Skiing and snowboarding aren't gentle on your body, especially if you're taking on a challenging run or plan on a long day. Now, however, technology might ease your burden. Roam Robotics has unveiled an exoskeleton built expressly to reduce the bur… Engadget RSS Feed
The futuristic design of Mod-3’s Radius X makes it one of the most unusual iPhone X cases I’ve seen. If you’re after the ultimate minimalist case, or don’t like having a case on your phone but still want to protect it, the Radius X could be the perfect candidate. In fact, it’s less of a […]
The approved version of HAL is known as HAL for Medical Use and was designed primarily for people with lower limb disabilities, and can help restore mobility and independence.
What sets HAL apart from other exoskeleton technologies that are currently available is that instead of using physical walking motions, it uses both voluntary movement and autonomous functionality. In other words, the exoskeleton works with the bioelectric signals of the wearer’s nervous system to “know” when and how to move.
HAL has been shown to be especially helpful for people with lower-limb disabilities, as many of these conditions involve a disconnect between the person’s intentions to move (the signals the brain sends) and the actual muscle movement that follows — or, more often, doesn’t follow. The exoskeleton also supports itself while being worn, meaning there’s no added weight or stress on the wearer’s body while they’re operating it.
In the next few months, HAL’s U.S. debut will be at a cybernetic treatment center set to open in Jacksonville, Florida. For now, only the medical version of HAL will be officially available to patients. If the non-medical version is approved in the United States, however, the exoskeleton (and the added strength it provides) could become available to anyone.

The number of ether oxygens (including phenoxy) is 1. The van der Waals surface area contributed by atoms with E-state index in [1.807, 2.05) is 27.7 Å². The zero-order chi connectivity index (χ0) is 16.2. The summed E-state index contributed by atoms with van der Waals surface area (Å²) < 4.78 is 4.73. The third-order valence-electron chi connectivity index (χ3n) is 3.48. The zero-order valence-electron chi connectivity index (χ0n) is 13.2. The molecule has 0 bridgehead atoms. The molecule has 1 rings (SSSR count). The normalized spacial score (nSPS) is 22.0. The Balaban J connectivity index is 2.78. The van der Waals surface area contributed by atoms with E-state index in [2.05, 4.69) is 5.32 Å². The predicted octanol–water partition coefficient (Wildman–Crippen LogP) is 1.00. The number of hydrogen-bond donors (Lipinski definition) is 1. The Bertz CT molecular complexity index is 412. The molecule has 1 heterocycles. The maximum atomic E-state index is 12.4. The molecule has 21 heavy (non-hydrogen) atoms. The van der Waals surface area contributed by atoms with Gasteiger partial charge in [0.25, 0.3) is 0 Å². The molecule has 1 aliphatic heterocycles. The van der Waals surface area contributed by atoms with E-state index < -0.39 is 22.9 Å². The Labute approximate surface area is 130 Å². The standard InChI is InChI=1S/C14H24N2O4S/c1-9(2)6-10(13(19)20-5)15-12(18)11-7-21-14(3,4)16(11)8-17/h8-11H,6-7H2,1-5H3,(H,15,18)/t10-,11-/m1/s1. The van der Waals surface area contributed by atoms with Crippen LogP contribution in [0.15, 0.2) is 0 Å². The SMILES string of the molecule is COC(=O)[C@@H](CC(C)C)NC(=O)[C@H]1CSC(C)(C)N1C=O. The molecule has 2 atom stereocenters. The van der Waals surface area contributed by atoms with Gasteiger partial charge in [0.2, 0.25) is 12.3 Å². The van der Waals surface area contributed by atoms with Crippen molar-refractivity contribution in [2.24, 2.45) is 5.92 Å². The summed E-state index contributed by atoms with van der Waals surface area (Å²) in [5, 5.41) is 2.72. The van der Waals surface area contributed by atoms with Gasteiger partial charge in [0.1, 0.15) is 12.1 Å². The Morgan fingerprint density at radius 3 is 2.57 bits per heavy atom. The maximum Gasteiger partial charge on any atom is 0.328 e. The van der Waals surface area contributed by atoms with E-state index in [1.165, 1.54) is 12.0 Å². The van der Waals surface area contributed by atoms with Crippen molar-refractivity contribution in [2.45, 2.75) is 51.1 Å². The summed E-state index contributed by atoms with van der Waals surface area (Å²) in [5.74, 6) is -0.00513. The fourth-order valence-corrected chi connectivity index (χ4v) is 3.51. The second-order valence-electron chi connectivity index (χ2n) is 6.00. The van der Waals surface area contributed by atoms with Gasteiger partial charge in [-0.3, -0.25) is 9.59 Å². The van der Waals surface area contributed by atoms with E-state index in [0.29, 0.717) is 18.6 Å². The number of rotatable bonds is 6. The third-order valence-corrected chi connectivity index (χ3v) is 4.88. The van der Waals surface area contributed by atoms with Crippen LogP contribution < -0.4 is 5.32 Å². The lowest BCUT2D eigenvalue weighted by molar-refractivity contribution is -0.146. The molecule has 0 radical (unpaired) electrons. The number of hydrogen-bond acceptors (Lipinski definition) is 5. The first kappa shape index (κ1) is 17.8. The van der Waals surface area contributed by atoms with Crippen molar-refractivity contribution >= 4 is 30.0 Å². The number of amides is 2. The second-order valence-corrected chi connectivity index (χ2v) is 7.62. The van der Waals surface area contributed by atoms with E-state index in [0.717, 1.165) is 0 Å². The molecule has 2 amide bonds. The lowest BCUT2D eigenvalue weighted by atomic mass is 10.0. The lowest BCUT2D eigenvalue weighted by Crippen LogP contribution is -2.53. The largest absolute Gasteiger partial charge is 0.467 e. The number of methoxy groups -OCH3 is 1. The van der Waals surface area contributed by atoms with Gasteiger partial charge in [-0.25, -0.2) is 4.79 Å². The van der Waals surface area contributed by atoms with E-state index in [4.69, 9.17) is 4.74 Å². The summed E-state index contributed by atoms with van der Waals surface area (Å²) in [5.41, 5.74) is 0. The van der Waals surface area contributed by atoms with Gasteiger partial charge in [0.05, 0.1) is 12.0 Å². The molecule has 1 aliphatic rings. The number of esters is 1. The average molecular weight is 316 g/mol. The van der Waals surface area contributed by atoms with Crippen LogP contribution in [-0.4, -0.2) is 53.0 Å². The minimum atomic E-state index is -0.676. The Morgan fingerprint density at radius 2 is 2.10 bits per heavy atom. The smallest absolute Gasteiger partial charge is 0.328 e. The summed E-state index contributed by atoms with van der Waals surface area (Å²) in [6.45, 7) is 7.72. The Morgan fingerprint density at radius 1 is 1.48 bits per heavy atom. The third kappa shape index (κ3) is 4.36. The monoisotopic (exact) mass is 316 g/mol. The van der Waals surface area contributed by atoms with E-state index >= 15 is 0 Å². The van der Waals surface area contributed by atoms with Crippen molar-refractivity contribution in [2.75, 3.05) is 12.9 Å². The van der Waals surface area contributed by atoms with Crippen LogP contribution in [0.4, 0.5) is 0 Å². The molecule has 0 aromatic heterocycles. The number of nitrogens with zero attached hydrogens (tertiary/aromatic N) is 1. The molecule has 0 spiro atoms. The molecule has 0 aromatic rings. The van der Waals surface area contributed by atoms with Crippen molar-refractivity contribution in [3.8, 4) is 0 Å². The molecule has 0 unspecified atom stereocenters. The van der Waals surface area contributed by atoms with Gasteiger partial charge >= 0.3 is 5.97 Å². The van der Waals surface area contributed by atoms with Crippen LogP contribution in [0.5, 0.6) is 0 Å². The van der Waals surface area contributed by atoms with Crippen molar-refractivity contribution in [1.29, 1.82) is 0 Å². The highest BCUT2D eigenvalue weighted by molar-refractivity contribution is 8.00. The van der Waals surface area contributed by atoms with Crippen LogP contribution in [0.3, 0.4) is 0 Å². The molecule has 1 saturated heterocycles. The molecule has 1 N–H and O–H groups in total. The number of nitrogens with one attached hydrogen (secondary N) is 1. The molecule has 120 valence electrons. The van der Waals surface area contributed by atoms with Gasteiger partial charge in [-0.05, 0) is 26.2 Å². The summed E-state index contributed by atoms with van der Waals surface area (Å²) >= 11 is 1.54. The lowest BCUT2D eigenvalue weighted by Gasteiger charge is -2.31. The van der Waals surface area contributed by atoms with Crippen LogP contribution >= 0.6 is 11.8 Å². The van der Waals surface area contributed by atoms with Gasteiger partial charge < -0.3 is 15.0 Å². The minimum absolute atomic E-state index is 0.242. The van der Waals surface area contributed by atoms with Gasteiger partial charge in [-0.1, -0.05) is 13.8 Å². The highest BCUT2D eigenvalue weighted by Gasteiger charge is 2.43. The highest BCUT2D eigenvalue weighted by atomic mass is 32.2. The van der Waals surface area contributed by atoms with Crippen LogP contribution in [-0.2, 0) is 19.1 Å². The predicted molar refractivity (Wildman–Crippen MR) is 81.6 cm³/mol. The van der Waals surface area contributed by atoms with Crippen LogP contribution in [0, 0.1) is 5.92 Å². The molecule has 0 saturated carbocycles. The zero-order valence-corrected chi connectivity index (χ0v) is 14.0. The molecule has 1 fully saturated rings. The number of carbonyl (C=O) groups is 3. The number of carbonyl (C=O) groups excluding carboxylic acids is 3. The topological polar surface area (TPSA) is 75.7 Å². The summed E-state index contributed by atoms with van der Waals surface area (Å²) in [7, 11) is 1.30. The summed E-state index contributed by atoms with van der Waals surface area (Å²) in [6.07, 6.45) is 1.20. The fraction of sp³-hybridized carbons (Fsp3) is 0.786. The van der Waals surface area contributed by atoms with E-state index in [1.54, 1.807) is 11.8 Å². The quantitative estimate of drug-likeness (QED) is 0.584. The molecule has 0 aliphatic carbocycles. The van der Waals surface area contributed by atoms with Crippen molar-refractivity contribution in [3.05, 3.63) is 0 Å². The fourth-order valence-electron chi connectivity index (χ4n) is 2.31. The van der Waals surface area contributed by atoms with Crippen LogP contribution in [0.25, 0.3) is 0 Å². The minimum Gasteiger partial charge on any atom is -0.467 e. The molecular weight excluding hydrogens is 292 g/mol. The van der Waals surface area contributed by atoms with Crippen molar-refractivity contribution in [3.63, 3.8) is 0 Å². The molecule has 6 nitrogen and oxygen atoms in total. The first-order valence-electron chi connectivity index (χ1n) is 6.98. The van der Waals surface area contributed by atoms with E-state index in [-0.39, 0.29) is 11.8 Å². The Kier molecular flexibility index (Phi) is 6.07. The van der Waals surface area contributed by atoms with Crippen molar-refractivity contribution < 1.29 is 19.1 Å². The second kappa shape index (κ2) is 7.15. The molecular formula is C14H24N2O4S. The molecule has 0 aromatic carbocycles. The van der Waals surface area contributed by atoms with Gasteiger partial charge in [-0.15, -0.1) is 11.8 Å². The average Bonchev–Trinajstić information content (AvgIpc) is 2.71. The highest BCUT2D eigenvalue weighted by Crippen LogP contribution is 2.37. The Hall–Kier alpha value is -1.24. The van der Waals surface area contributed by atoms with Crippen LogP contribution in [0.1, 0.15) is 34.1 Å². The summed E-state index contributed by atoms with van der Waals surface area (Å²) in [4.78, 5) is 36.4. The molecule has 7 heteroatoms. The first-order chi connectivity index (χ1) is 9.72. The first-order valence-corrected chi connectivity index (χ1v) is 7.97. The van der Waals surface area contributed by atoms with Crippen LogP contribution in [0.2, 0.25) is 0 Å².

Working in a car factory in this current era isn’t too physically demanding, with robots doing pretty much all of the heavy-lifting. Yet, despite not having to carry so much weight, factory workers in Ford’s car manufacturing plants still do tedious and difficult work, considering how they have to perform overhead tasks repeatedly, up to 4,600 times a day or one million times a year.
To ease this burden and lessen the chances of injury, Ford has partnered with California-based exoskeleton maker Ekso Bionics to trial a non-powered upper body exoskeletal tool called EksoVest in two of the carmaker’s U.S. plants.
Designed to fit workers from five feet to six feet four inches tall, the EksoVest adds some 3 to 6 kilograms (5 to 15 pounds) of adjustable lift assistance to each arm. This exoskeleton is also comfortable enough to wear while providing free arm movement thanks to its lightweight construction.
Companies are starting to propose functioning exoskeletons for real applications, from soldier support to helping paraplegic patients walk. But they could also be customized to help everyday workers with their harder tasks, as Lowe's lift-easing prot… Engadget RSS Feed
In normal usage, the Arke is controlled using an array of sensors that respond to the wearer’s natural movements. However, as the user gets used to the exoskeleton, they typically use a tablet to issue instructions. Since this could be too much multitasking, some might find voice commands to be more intuitive.
In a bid to make its armed forces look even more intimidating, Russia has taken inspiration from science-fiction to create some futuristic-looking new combat suits. Developed by the state-owned Central Research Institute for Precision Machine Buildin… Engadget RSS Feed